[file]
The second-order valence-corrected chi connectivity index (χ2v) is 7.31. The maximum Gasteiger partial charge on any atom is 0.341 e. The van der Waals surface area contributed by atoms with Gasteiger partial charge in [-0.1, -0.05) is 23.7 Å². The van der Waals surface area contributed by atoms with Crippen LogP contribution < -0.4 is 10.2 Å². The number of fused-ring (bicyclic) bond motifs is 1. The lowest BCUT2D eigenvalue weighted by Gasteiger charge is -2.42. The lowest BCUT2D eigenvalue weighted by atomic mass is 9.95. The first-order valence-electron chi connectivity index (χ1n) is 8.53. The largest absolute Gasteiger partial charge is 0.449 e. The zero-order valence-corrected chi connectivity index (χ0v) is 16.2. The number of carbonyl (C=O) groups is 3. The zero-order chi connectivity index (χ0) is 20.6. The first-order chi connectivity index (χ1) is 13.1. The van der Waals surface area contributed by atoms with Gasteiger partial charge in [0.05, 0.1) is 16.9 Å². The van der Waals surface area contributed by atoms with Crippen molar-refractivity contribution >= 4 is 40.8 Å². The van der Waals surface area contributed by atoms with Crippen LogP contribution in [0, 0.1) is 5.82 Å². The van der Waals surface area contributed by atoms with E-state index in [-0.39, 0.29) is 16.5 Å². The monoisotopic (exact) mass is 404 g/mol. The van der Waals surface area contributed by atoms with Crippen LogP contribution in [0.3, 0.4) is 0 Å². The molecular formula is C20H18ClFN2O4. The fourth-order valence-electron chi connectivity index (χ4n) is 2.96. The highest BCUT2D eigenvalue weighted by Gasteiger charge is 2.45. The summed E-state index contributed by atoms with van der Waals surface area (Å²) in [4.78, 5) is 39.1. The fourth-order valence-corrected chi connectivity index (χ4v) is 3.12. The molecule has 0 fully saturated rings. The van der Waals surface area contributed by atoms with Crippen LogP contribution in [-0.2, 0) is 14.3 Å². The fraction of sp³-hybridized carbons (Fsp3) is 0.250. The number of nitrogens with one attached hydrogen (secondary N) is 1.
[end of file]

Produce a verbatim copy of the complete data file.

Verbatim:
The second-order valence-corrected chi connectivity index (χ2v) is 7.31. The maximum Gasteiger partial charge on any atom is 0.341 e. The van der Waals surface area contributed by atoms with Gasteiger partial charge in [-0.1, -0.05) is 23.7 Å². The van der Waals surface area contributed by atoms with Crippen LogP contribution < -0.4 is 10.2 Å². The number of fused-ring (bicyclic) bond motifs is 1. The lowest BCUT2D eigenvalue weighted by Gasteiger charge is -2.42. The lowest BCUT2D eigenvalue weighted by atomic mass is 9.95. The first-order valence-electron chi connectivity index (χ1n) is 8.53. The largest absolute Gasteiger partial charge is 0.449 e. The zero-order valence-corrected chi connectivity index (χ0v) is 16.2. The number of carbonyl (C=O) groups is 3. The zero-order chi connectivity index (χ0) is 20.6. The first-order chi connectivity index (χ1) is 13.1. The van der Waals surface area contributed by atoms with Gasteiger partial charge in [0.05, 0.1) is 16.9 Å². The van der Waals surface area contributed by atoms with Crippen molar-refractivity contribution >= 4 is 40.8 Å². The van der Waals surface area contributed by atoms with Crippen LogP contribution in [0, 0.1) is 5.82 Å². The van der Waals surface area contributed by atoms with E-state index in [-0.39, 0.29) is 16.5 Å². The monoisotopic (exact) mass is 404 g/mol. The van der Waals surface area contributed by atoms with Crippen LogP contribution in [0.3, 0.4) is 0 Å². The molecular formula is C20H18ClFN2O4. The fourth-order valence-electron chi connectivity index (χ4n) is 2.96. The highest BCUT2D eigenvalue weighted by Gasteiger charge is 2.45. The summed E-state index contributed by atoms with van der Waals surface area (Å²) in [4.78, 5) is 39.1. The fourth-order valence-corrected chi connectivity index (χ4v) is 3.12. The molecule has 0 fully saturated rings. The van der Waals surface area contributed by atoms with Crippen LogP contribution in [-0.2, 0) is 14.3 Å². The fraction of sp³-hybridized carbons (Fsp3) is 0.250. The number of nitrogens with one attached hydrogen (secondary N) is 1.